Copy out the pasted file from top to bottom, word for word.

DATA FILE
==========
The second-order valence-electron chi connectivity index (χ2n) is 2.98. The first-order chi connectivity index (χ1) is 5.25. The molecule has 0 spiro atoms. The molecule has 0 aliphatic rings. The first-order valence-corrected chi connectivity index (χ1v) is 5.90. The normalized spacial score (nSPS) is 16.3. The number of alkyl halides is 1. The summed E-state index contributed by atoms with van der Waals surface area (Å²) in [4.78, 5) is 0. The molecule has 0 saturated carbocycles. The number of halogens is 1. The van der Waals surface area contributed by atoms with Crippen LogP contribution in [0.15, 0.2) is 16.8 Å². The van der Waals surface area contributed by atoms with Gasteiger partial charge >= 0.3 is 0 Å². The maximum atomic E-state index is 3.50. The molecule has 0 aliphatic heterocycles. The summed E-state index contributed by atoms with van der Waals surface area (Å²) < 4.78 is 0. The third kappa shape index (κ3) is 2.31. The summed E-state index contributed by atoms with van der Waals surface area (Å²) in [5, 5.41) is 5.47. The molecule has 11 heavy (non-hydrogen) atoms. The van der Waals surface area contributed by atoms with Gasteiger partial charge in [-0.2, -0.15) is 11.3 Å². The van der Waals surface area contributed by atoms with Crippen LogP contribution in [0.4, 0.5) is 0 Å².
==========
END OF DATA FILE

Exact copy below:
The second-order valence-electron chi connectivity index (χ2n) is 2.98. The first-order chi connectivity index (χ1) is 5.25. The molecule has 0 spiro atoms. The molecule has 0 aliphatic rings. The first-order valence-corrected chi connectivity index (χ1v) is 5.90. The normalized spacial score (nSPS) is 16.3. The number of alkyl halides is 1. The summed E-state index contributed by atoms with van der Waals surface area (Å²) in [4.78, 5) is 0. The molecule has 0 saturated carbocycles. The number of halogens is 1. The van der Waals surface area contributed by atoms with Crippen LogP contribution in [0.15, 0.2) is 16.8 Å². The van der Waals surface area contributed by atoms with Gasteiger partial charge >= 0.3 is 0 Å². The maximum atomic E-state index is 3.50. The molecule has 0 aliphatic heterocycles. The summed E-state index contributed by atoms with van der Waals surface area (Å²) < 4.78 is 0. The third kappa shape index (κ3) is 2.31. The summed E-state index contributed by atoms with van der Waals surface area (Å²) in [5, 5.41) is 5.47. The molecule has 11 heavy (non-hydrogen) atoms. The van der Waals surface area contributed by atoms with Gasteiger partial charge in [-0.2, -0.15) is 11.3 Å². The van der Waals surface area contributed by atoms with Crippen LogP contribution in [0.4, 0.5) is 0 Å².